While other kids were reading children’s books, Chris Krawczyk was already devouring adults horror novels. It all started with a gift from Clive Barker’s “Books of Blood” series – and Chris’ descent into darkness was complete. My friend’s advice to me was, ‘Keep the strange and unusual close to your heart; they make life worth living,” Chris says. “I really took that to heart.”
Chris also loves comics and opened The Sidekick Comics shop/café in Leslieville in 2015. But Chris’s heart was still in horror.
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“I follow some really amazing different voices putting out wild books from small presses, but I couldn’t find them in a brick and mortar store anywhere,” Chris says. “I could get things from Amazon, but I wanted to shop locally and ethically. I ended up having a long list of publishers and books, and it was like having a catalog for a store.”
In April, along with husband and co-owner Jason Krawczyk, Chris opened Little Ghosts, Canada’s first bookstore/café dedicated to horror, at 930 Dundas St.W., at 930 Dundas St.W. “A good story will haunt you” is written on a brick wall. “It’s a welcoming environment with unimaginable horrors, like a warm nostalgic hug from a xenomorph,” Jason says. “And there’s coffee too!”
Little Ghosts features everything from body horror novels and thrillers to creature features, as well as nonfiction about serial killers, alien abductions, and historical burial practices.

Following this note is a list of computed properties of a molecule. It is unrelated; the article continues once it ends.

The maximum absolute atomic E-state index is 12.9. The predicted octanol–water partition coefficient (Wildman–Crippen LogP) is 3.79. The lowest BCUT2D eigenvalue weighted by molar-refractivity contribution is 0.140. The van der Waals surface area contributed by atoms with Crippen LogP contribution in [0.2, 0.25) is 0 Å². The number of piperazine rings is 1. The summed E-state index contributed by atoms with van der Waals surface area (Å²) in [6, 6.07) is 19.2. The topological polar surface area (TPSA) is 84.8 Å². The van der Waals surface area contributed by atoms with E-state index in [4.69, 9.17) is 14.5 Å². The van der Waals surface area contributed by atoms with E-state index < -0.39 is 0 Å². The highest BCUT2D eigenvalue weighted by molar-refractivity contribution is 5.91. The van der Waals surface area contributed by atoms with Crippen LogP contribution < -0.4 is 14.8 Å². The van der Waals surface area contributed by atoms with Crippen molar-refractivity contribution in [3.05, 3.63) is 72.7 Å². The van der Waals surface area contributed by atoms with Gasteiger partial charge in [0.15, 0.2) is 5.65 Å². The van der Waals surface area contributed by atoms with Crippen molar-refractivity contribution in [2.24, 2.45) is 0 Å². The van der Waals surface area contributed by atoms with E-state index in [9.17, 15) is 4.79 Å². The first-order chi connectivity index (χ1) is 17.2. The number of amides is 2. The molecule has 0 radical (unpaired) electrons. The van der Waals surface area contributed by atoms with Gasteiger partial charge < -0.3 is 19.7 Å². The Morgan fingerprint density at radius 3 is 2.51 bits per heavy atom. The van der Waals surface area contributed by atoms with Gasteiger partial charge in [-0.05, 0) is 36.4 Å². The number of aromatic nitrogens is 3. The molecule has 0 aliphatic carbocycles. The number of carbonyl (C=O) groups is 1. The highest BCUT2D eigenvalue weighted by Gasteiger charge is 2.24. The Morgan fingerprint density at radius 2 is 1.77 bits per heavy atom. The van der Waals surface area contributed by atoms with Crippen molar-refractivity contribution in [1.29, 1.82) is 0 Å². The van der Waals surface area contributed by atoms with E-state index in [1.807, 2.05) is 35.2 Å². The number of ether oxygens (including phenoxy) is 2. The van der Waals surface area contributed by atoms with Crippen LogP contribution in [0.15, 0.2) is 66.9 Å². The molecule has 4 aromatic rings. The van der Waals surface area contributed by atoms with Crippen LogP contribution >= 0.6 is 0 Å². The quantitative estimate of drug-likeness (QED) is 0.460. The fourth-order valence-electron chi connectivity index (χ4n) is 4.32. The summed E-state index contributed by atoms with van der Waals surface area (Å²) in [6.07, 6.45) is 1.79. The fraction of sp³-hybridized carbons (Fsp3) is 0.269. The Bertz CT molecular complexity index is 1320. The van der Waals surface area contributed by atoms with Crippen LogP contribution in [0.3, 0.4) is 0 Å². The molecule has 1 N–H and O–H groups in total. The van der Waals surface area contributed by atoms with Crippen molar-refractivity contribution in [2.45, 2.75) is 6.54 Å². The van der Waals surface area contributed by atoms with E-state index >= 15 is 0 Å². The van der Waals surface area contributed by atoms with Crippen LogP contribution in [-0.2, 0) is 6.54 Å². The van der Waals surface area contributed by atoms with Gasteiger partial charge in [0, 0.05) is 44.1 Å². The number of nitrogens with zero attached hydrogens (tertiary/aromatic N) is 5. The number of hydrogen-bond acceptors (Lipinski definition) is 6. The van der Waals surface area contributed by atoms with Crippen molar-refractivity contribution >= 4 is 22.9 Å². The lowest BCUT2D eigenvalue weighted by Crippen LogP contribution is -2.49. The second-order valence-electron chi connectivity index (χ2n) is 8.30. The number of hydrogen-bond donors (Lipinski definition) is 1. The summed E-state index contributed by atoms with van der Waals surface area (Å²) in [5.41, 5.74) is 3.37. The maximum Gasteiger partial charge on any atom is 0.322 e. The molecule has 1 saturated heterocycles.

Why is the horror genre so loved by so many? “I like the way it gives a face or a power to feelings of fear, unease, fear, and anxiety,” Chris says. “Imagine if your troubles were a ghost, a monster, a serial killer — that the thing that steals your power could be beaten or seared or set on fire. That you could kill it, that you could be victorious. Horror is cathartic.”
Horror can also serve as an allegory for many things, be it racism (as in Toni Morrison’s “Beloved”) or homophobia (as in “The Route of Ice & Salt,” a gay retelling of “Dracula”). The Krawczyks prioritize diversity when building their roster. “While we have some classics (from Octavia Butler, Tananarive Due, and Koji Suzuki), we want to highlight underrepresented authors who don’t have access to wider distribution or who don’t often see their books in stores. ‘ says Chris. “People are doing a great job presenting those ideas in new and terrifying ways.” Some of their recent favorites include the independently published anthologies “The Book of Queer Saints” and “Your Body Is Not Your Body” (the latter’s proceeds go to a Texas trans youth organization).
Little Ghosts also hosts author signings and book launches, and is introducing a subscription service in June, where people can sign up online for a new book every month or quarter, or for an annual box of merch and discount codes for the online store. The Krawczyks even hope to release horror books themselves one day. “Little Ghosts can be a bookstore and a publishing house, right?” says Jason. “We’ll have to learn the intricacies of publishing and clear some of our current records, but it’s both exciting and terrifying. Just like the store.”